Films to raise children on: Japanese Ghibli animation studio featured at Cairo Intl Film Festival
Menna Taher, Saturday 14 Nov 2015
In light of the special section dedicated to Japanese animation at the Cairo International Film Festival, Ahram Online explores the themes and importance of Studio Ghibli films

I have a keychain of the fantastical creature Totoro, the giant rabbit-mouse-like creature that is the emblem of Japan’s Studio Ghibli.

Having Totoro in my bag all day is a constant reminder of what the animated film My Neighbour Totoro represents to me; being in touch with my childhood self. It is also a reminder of what is really important in life; family.

My Neighbour Totoro is by far one of my favourite movies of all time, even if artistically and even plot-wise it is not the best Ghibli film.

The first time I saw My Neighbour Totoro I thought it was a sweet movie and I liked the character of Totoro, and that was all. It was the second time I watched it that it dawned on me how profound and insightful it is. I simply fell in love with it.


Japanese animation

It was indeed a very pleasant surprise to see that Ghibli’s films are screening in the Cairo International Film Festival. However, as the section is titled Spotlight on Japanese Animated Movies, one has to wonder why only Ghibli films are shown.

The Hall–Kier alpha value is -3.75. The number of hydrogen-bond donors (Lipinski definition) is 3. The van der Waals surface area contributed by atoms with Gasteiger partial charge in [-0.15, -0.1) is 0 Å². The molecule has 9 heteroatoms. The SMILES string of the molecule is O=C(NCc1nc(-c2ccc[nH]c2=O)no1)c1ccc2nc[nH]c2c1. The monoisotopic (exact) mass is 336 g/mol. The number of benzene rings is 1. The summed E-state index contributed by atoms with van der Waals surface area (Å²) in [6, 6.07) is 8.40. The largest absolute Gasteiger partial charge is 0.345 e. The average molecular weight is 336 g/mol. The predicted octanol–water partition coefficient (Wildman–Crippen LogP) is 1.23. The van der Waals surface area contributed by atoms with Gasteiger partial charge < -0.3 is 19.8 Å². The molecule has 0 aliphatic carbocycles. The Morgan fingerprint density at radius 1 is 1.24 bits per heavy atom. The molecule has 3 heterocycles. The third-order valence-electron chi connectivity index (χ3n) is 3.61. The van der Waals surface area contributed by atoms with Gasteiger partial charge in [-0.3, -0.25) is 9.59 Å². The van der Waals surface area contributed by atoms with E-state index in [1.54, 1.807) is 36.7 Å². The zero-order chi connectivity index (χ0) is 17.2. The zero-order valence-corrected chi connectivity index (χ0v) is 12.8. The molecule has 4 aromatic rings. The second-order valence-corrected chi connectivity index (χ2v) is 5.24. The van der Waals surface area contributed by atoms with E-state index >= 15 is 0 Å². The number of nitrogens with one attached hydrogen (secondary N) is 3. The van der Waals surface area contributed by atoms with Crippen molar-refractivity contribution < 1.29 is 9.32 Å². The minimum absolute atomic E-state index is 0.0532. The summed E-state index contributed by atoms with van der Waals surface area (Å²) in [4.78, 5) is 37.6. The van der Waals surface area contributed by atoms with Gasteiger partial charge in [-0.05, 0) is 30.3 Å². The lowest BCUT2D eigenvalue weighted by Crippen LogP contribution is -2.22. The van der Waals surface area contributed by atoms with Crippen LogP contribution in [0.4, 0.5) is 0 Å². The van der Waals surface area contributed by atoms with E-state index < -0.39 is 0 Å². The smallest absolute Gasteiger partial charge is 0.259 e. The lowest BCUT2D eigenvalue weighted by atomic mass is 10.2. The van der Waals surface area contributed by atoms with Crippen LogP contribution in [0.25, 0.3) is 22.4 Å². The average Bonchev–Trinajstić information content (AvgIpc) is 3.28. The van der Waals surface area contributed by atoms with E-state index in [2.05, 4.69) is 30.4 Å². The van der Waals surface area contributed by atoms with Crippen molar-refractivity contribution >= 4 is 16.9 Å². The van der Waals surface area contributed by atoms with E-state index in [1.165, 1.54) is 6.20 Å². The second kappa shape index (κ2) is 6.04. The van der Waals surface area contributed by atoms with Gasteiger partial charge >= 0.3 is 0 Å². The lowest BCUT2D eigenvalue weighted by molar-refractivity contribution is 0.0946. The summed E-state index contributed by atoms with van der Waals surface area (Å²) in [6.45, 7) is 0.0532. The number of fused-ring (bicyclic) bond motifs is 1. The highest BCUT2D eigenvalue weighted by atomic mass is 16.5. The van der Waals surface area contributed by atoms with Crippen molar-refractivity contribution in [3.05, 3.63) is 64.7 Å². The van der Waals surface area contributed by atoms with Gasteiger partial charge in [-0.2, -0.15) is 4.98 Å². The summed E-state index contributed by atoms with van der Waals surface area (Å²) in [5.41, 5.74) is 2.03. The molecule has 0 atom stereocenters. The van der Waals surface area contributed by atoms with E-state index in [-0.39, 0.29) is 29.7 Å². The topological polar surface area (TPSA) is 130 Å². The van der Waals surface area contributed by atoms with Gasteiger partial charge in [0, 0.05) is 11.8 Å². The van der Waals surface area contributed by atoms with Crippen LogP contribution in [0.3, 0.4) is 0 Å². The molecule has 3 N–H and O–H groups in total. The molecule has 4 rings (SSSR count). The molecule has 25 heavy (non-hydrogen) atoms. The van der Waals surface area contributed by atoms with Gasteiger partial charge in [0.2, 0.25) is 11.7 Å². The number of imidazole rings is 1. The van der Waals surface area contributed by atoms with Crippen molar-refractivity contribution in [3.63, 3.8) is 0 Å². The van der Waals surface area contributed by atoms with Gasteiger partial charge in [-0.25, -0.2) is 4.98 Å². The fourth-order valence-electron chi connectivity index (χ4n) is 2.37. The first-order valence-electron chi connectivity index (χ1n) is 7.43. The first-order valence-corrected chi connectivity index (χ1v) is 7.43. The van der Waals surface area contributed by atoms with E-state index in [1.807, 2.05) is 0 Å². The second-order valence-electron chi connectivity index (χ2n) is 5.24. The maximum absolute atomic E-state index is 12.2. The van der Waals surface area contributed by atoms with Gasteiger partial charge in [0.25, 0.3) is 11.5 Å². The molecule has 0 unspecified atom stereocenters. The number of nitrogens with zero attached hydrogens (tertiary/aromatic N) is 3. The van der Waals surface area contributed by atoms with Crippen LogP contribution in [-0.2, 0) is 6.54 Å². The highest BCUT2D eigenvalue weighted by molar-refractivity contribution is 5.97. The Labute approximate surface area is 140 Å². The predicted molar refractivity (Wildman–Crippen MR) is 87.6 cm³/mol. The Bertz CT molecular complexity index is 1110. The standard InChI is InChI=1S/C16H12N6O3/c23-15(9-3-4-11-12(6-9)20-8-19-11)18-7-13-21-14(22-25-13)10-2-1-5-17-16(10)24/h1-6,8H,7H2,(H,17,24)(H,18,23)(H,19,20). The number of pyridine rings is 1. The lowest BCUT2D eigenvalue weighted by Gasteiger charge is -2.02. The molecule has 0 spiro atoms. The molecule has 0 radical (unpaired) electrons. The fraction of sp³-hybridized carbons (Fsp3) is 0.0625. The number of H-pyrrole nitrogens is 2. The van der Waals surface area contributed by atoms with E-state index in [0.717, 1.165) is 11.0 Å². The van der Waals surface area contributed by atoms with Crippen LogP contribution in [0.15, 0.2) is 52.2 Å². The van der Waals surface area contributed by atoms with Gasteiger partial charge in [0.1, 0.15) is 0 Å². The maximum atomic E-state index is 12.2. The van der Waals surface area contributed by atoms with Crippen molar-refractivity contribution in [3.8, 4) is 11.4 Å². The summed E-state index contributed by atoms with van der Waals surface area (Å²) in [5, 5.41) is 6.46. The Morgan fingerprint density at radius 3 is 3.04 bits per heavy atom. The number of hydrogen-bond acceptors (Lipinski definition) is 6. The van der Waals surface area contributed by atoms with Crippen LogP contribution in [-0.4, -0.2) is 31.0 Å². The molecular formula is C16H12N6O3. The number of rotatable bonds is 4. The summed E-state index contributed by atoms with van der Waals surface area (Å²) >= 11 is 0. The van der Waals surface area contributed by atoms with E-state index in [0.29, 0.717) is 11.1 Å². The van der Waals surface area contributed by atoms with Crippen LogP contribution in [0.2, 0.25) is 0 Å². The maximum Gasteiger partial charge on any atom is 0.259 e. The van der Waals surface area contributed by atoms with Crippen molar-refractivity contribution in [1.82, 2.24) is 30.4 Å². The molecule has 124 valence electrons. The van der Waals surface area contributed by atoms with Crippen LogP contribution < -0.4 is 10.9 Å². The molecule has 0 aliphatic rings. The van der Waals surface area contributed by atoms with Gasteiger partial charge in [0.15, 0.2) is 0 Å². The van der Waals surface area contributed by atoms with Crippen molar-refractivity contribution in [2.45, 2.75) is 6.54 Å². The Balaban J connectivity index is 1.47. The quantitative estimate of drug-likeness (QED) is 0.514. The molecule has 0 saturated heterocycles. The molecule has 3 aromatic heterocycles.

Ghibli and its founder Hayao Miyazaki are somewhat well-known in Egypt as the films Spirited Away and Howl’s Moving Castle have been shown often on Showtime cable, so showing films that are not so well-known here could have been an interesting addition because there's much more to Japanese animation than the films of Studio Ghibli.

Makoto Shinkai, for instance, is a great animator, and his film 5 Cm Per Second is one of the most emotional and poetic animated films I have seen.

Films by Satoshi Kon are also very distinctive and mind-bending. In Paprika, he explores the world of dreams from an incredibly unique perspective.

Wolf Children by Mamoru Hosoda, a film which revolves around a mother raising her two half-human, half-wolf kids and the obstacles they face, is also one of the best animated films I have seen in recent years.

Of course, it is often not easy to obtain films for screenings, but since the section at the film festival was called Spotlight on Japanese Animated Film, I was expecting to see a larger variety of genres and animators.


Ghibili’s emblem Totoro

My Neighbour Totoro is almost plot-deprived, yet it is not bereft of a story. Its story unfolds slowly, unveiling two girls and their father who are waiting for their sick mother, bedridden in the hospital, to get better.

As the film continues, the girls develop a relationship with imaginary characters; Totoros. Having a mother that is sick in the hospital is not an easy experience on a child, and creating these magical beings is their way of coping with these feelings of frustration and worry.

Very few films capture the imaginary life of children like this one, for the very simple reason that there is no grand story behind this fantasy. The movie is not concerned about whether they exist or not. What is more important are these moments they share with the girls and how they offer them solace in their plight.

It is rare to see animation for children that touches on the illness of a parent and long days of waiting, a film that depicts a mundane, everyday life, and in which, if you look close enough, you find a hidden beauty and magic.